Quantum Emotive Therapy

Quantum physics feels paradoxical to us.

Is it a wave or a particle? Yes.

We’re accustomed to thinking paradoxes are uncommon. But they are not.

• The way out of a rip current is to go with the flow.
• The best way to sell someone is to stop trying to sell them.
• When your ski edges slip, lean downhill, not up.
• What you fear, you empower.

My brother in law Dick, a learned clinical psychologist, provides some paradoxical (or, at least, surprising) findings from the field of psychotherapy. I had asked him for insights about how people are influenced—here’s his (abridged) response:

Meta-analyses of hundreds of psychotherapy outcome studies provide strong evidence that, overall, it works – it’s better than no treatment or placebo. That was big (and encouraging) news when it was first published in my field in the mid-70’s after years of doubt …

The next question is—do some therapies work better than others?

The various therapeutic "schools" (Psychoanalytic, Gestalt, Jungian, Rogerian, Adlerian, Cognitive-Behavioral, Existential, Family Systems, and their myriad offspring) want to prove their "brand" works best. That interest was fueled by the insurance and managed care companies’ desire to apply the medical model to the delivery of psychological services—matching the right "treatment" to specific diagnoses.

Various types of psychotherapy have been compared to each other — and to controls—in an attempt to replicate the medical "clinical trials" method. The complication is consistency of treatment.  In drug tests, a pill is a pill.  But therapists’ “treatments,” however, are humanly applied and therefore vary infinitely.

Nonetheless, the research has resulted in one robust finding—the type of treatment doesn’t significantly create differences in outcome.  Instead, ANY treatment seems better than none.

Can you say, “Hawthorne effect?”

Moreover, the strongest predictor of positive outcomes is—[CHG—hang on, wait for it]—the strength of the therapist-client "alliance"- i.e. the strength of the relationship… it is the therapist’s personality and their ability to make rapid strong connection with clients which is most predictive of success.

So—Cognitive Therapy, or Landmark?  Yes.

There is some evidence that "allegiance" to one or another point of view correlates to positive outcome — i.e. strong belief in a school or model. That makes sense since that may play a part in projecting confidence and charisma. (That, by the way, has always been a challenge for me as a therapist since I am too philosophically inclined and broadly informed to be a true believer in any particular "brand" of therapy.)

(Dick and I both suffer from a predilection to subordinate belief to knowledge).

But back to Trust Matters.

One of this blog’s themes is that “business” is too often framed in terms like logical, deductive, behavioral, rational, self-serving, and trainable. Whereas people are often perverse, inductive, emotional, irrational (not the same as crazy), altruistic, and independent.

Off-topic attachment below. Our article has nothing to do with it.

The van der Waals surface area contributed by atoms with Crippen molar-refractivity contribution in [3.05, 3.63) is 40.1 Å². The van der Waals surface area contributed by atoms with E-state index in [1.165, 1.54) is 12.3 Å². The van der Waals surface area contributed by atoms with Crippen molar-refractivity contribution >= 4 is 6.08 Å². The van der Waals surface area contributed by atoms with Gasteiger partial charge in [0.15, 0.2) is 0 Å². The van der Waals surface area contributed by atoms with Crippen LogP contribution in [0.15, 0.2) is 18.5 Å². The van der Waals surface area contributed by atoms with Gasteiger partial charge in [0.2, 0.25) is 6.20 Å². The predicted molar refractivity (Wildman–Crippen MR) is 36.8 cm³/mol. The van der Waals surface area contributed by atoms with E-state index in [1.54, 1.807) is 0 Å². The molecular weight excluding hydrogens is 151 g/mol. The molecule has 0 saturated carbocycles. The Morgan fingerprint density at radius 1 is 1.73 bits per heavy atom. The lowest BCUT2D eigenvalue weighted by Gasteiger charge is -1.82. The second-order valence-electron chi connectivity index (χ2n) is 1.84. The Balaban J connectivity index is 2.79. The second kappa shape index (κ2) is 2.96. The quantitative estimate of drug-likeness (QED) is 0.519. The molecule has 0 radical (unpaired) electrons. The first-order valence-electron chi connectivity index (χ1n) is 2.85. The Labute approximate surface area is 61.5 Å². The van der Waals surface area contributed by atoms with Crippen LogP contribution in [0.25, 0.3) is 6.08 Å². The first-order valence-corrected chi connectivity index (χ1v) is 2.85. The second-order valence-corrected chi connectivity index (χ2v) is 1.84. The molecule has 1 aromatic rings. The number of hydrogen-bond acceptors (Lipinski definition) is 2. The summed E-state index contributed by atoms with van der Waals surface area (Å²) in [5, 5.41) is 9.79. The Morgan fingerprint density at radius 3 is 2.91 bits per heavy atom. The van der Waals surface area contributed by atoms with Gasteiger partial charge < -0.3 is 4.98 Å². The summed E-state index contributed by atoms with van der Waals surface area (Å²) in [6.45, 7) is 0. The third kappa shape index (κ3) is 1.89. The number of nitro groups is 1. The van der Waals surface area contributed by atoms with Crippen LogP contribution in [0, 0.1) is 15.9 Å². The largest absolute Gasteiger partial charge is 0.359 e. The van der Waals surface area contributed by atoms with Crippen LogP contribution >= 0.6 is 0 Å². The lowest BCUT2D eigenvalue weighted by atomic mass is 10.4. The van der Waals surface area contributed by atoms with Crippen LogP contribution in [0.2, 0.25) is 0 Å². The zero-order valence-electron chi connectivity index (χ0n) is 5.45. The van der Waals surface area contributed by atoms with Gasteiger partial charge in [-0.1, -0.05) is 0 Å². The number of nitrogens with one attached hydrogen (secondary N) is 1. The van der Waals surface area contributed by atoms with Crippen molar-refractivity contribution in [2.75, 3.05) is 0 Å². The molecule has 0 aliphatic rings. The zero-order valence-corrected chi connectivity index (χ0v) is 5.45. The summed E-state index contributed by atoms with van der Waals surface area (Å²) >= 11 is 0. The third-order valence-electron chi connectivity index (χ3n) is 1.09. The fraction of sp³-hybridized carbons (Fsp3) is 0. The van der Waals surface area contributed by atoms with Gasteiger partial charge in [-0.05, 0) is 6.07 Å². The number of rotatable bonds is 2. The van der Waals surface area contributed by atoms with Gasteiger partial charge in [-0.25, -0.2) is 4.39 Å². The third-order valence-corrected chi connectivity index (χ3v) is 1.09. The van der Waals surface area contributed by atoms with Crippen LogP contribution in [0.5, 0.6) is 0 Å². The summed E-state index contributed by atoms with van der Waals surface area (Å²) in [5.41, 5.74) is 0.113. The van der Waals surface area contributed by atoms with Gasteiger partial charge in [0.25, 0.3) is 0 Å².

Result: loads of paradoxes.

What’s the best model for:

• Motivation—carrots or sticks?  Caring.
• Alignment—systems or credos?  Attention.
• Change management—people, or rewards?  Relationships.
• Leadership—reflection or inspiration?  Connection.
• Sales—SPIN or consultative?  Trust.

Whether on the therapist’s couch or in the conference room, a lot of apparent choices are just that—apparent.

The real key to personal change—in business as in life—is a matter of personal connection.  When we stand alone, we stay put.  When we touch others, and allow them to touch us, all things become possible.

I like it when commonsense and science coincide.

0 replies
  1. Ian Welsh
    Ian Welsh says:

    My favourite study was one that took a mildly neurotic population and divided them into three groups.

    Group one: control.  Nothing done.

    Group two: freudian psychotherapy

    Group three: puppy.

    I’m sure you can guess which one had the best outcomes.

    What’s best for someone is knowing that someone loves them unconditionally (something a puppy gives better than any other creature on earth), is always happy to see them, and needs them.

    Reply
  2. Sherry Borzo
    Sherry Borzo says:

    Okay. So which would you recommend for a person in a bad way with say depression…a good therapist or a true friend? At the end of the day perhaps the best investment both personally and professionally is simply to connect authentically with others.

    Reply
  3. Charlie (Green)
    Charlie (Green) says:

    I think you’re both exactly right!  Good therapists meet the puppy standard, or the good friend standard.  It kind of makes hash of the instinctive "that’s business, it’s not personal" distinction.

    Good business is both.

    Reply
  4. Evan Hadkins
    Evan Hadkins says:

    Thanks for a great post.

    The big problem for a psychotherapist is being a friend to so many people – and so many people in pain.

    So they usually give up and resort to ‘professionalism’.  But this is almost compulsory given the case loads and the costs of practice.

    We need a new psychotherapy that values genuine friendship.

    A friend and I have been discussing this on a blog: community psychotherapy.  Here’s the link http://www.wildchild777.com/wordpress/

    It is hard to overestimate the importance of trust in business or our closer relationships.

    Thanks again for your post.

    Reply

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